Here’s a controversial idea that I believe deeply to be true…
Most of our struggles in life come from not managing our emotions well.
A few quick examples:
- Do we struggle to communicate with our spouse or partner because we lack communication skills—or is it that big emotions like fear or defensiveness derail our conversations?
- Do we really struggle to finish our creative projects because we don’t have the right to-do list software or that we’re lazy—or is it that limiting beliefs like self-doubt and imposter syndrome or negative self-talk and self-criticism get in the way?
- Do we really struggle with healthy eating because we don’t know which foods are healthy and which ones are not—or is it that we use food to compensate for our unmet emotional needs?
In other words, if you drill down deep enough, the root cause of most of our biggest struggles is that we’re not very good at managing big, painful emotions.
If this is true, it means that the most important skill in life is the ability to manage your emotions well.
Think about it…
- Imagine how much more confident you would feel initiating difficult conversations with your spouse if you were an expert in managing fear and defensiveness?
- Imagine how much more focused, productive, and creative you would be if you were a master at handling self-doubt and procrastination?
- Imagine how much healthier your diet would be if you had a set of tools to manage stress, self-soothe, and navigate insecurities?
Emotional strength is the ability to respond well to difficult emotions. And it’s a skill anyone can get better at.
But it takes the right approach…
- Superficial coping strategies might make you feel a little better in the moment, but they don’t build emotional strength (and in many cases, they actually hurt it).
- Endlessly ruminating and dwelling on the mistakes or hurts of your past won’t make you more skilled at handling difficulties in the present.
- And I’ve yet to find a pill or chemical that creates genuine confidence and competence in the ability to manage difficult moods and emotions well.
Like any other ability in life, achieving emotional strength takes practice and patience. It takes some effort and perseverance. But mostly it takes habits—small consistent behaviors which, when repeated often enough, becomes our default way of being.
If you want to start building true emotional strength and resilience, here are three small habits that will get you there.
1. Acknowledge your emotions early
It’s human nature to avoid things that hurt—including painful emotions.
This is why most of us have an unconscious habit of immediately and unthinkingly trying to ignore difficult emotions…
- We get anxious and distract ourselves with social media.
- We feel sad and numb ourselves with food or marijuana.
- We feel insecure so we lash out defensively to shift the focus outward.
And while this avoidance of difficult emotion often gives us a little short-term relief, the long-term consequences are almost never worth it.
Because the more you avoid difficult emotions the stronger they get…
- Avoid your anxiety long enough and you start to have anxiety about anxiety (which often manifests as panic or generalized anxiety).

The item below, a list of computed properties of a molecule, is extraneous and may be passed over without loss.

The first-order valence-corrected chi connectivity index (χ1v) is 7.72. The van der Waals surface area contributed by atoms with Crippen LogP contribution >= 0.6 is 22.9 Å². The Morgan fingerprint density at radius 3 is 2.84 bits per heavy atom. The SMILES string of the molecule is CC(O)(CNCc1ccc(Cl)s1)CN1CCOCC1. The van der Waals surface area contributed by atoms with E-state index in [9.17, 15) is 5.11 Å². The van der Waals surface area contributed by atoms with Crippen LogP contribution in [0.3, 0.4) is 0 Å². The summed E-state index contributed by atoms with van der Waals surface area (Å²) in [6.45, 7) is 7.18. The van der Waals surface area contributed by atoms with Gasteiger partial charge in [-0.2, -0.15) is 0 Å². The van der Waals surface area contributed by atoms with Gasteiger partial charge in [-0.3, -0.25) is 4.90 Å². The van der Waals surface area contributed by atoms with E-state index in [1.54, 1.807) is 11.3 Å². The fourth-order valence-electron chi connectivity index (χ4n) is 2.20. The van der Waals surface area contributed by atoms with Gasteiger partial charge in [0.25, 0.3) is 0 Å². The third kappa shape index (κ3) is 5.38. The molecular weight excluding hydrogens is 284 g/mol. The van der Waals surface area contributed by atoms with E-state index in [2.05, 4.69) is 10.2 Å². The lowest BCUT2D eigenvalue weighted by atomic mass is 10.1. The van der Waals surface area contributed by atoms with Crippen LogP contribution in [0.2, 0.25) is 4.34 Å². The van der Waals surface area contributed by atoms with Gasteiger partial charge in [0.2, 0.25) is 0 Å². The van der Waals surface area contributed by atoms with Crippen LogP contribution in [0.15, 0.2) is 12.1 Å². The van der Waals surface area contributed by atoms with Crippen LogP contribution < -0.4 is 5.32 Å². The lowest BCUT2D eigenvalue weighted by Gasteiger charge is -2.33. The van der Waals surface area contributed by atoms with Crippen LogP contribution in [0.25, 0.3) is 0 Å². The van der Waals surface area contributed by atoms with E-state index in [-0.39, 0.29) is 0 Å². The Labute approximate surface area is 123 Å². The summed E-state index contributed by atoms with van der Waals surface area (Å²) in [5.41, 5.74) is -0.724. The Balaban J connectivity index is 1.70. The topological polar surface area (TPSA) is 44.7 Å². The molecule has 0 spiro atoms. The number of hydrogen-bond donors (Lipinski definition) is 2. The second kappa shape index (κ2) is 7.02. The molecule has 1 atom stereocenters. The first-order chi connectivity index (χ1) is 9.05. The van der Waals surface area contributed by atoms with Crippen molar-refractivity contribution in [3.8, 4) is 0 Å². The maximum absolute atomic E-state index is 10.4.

- Avoid your anger long enough and it will start expressing itself as passive-aggressive communication or even outright aggression.
- Avoid your sadness long enough and it could grow into full-blown depression.
Here’s the key idea:
The more you avoid your emotions the stronger and more frequent they become long-term.
Which also means they’ll be much harder to manage well.
This is why so many people resort to toxic coping strategies like alcoholism or chronic reassurance-seeking… When you allow your emotions to fester and grow because of avoidance, they become overwhelming.
The solution to this pattern of emotional avoidance is to stop running away from your emotions and start acknowledging them early when they’re still manageable.
And a simple way to remember to do this is this little mantra:
Name it to tame it.
The simple act of approaching an emotion and naming it signals to your brain that it’s not a threat. Which means that even though it’s a little uncomfortable, you’ll be saving yourself a lot of pain in the long-run.
Think about it like this….
- Imagine you’re outside on a cold snowy day. You reach down into the snow with your bare hands and make a snowball. How does it feel? Well, it’s a little uncomfortable and maybe even a tad painful, but you can do it, right?
- Now imagine you’re on the mountainside in the middle of winter and you see an avalanching barreling down on you. What can you do? Not much. Maybe get behind a tree and hope for the best.
- Handling your emotions early is like holding a snowball with your bare hands: a little uncomfortable but very doable. Chronically ignoring your emotions and then getting overwhelmed by them is like trying to survive an avalanche.
So here’s your first habit to start building emotional strength:
Acknowledge your emotions early and often. Simply say to yourself: “I’m sad” or “I’m feeling pretty anxious right now.”
Once you get into the habit of immediately acknowledging and naming your emotions, you’ll find that they’re actually far easier to deal with and much less overwhelming.
2. Validate your emotions compassionately
While our natural response to painful emotions is to avoid or ignore them, there’s another response many of us have that’s just as unhelpful: Self-criticism.
Specifically, many of us have a habit of immediately criticizing or getting judgmental of our emotions themselves or of ourselves for having them.
- You feel anxious about something and your immediate self-talk is “Stop being ridiculous and worrying about dumb stuff!”
- You feel sad and unmotivated and your immediate response is to say to yourself: “Don’t be so lazy! Get off your but and get back to work!”
- You feel hurt and a little angry by something your partner said to you during a difficult conversation and your first reaction in your head is “He’s probably right… I have no right to feel angry with him for this given what I’ve put him through.”
The problem with this critical and judgmental response to feeling bad is actually the same as avoiding…